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Religious Tolerance logo

Religious apologies for past sins

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The following essay is taken from an article in the  Christian Science Monitor, on 2000-MAR-14, called "Remorse that ends sin." The author is unknown.

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In recent years, the world has seen many public acts of contrition, from movie stars to whole nations to presidents.

Some of them are sincere and come out of a genuine change of heart and a commitment to right behavior.

Some merely deflate a public relations problem, and diminish the act itself.

But perhaps at the end of the 20th century, when totalitarian regimes such as the Soviet Union have fallen and new ideas flood the world with the click of a computer mouse, people everywhere are seeking new forms of spirituality - both in their own lives and collectively - by dealing with old sins.

Churches would be expected to lead the way in offering the kind of apologies and remorse that admit past mistakes as a way to ensure they won't be repeated.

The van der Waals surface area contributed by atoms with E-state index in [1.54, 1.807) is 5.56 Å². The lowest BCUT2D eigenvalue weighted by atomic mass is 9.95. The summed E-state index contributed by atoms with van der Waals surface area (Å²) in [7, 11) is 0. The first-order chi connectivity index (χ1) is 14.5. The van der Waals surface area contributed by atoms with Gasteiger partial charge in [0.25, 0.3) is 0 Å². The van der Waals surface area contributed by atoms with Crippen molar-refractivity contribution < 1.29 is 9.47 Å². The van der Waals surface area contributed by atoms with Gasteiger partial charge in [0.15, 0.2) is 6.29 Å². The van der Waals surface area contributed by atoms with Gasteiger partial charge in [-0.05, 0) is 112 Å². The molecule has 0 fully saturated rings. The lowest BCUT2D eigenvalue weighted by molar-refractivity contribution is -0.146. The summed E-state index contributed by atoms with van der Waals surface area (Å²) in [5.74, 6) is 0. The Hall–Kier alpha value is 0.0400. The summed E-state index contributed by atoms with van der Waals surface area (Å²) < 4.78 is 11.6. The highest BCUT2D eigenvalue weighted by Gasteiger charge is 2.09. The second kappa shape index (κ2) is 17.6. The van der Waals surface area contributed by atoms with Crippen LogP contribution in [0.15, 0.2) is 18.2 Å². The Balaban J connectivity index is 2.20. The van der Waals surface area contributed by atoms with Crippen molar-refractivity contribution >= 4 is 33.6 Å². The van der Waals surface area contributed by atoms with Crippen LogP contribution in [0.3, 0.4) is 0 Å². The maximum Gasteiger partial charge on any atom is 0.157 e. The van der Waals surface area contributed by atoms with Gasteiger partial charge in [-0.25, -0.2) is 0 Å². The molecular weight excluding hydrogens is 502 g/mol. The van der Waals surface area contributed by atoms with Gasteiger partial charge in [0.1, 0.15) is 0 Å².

The Southern Baptists, for instance, apologized for their past support of slavery and segregation. Government leaders, too, try to encourage the prevention of new errors by admitting past ones. British Prime Minister Tony Blair apologized for the Irish potato famine; President Clinton for the US government's use of blacks in the Tuskegee syphilis study.

Such apologies often serve more to repair relations than to evoke genuine remorse among the descendants of those who committed the acts. It's difficult to feel, at the collective level, responsible for sins committed by people long gone.

True remorse, however, is possible if people understand the nature of past sins and how they occurred because of a lack of love and respect between people.

To restore that love and respect often requires actions more than words. Each individual or group must decide if an act of repentance must also come with an act of making others whole again. Forgiveness is possible when a sin and its effects are truly eliminated.

Confessions are just a first step down a path toward a moral understanding that brings a sense of wholeness without sin.

Renewal often requires institutions and people to see the errors of their ways.

And how that is done can make all the difference.

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"Remorse that ends sin,"  Christian Science Monitor, 2000-MAR-14 at: http://www.csmonitor.com/durable/2000/03/14/text/p8s1.html 

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Copyright © 2000 The Christian Science Publishing Company. All rights reserved.
Originally published: 2000-MAR-14
Latest update of this file: 2004-APR-13
Author: Unknown

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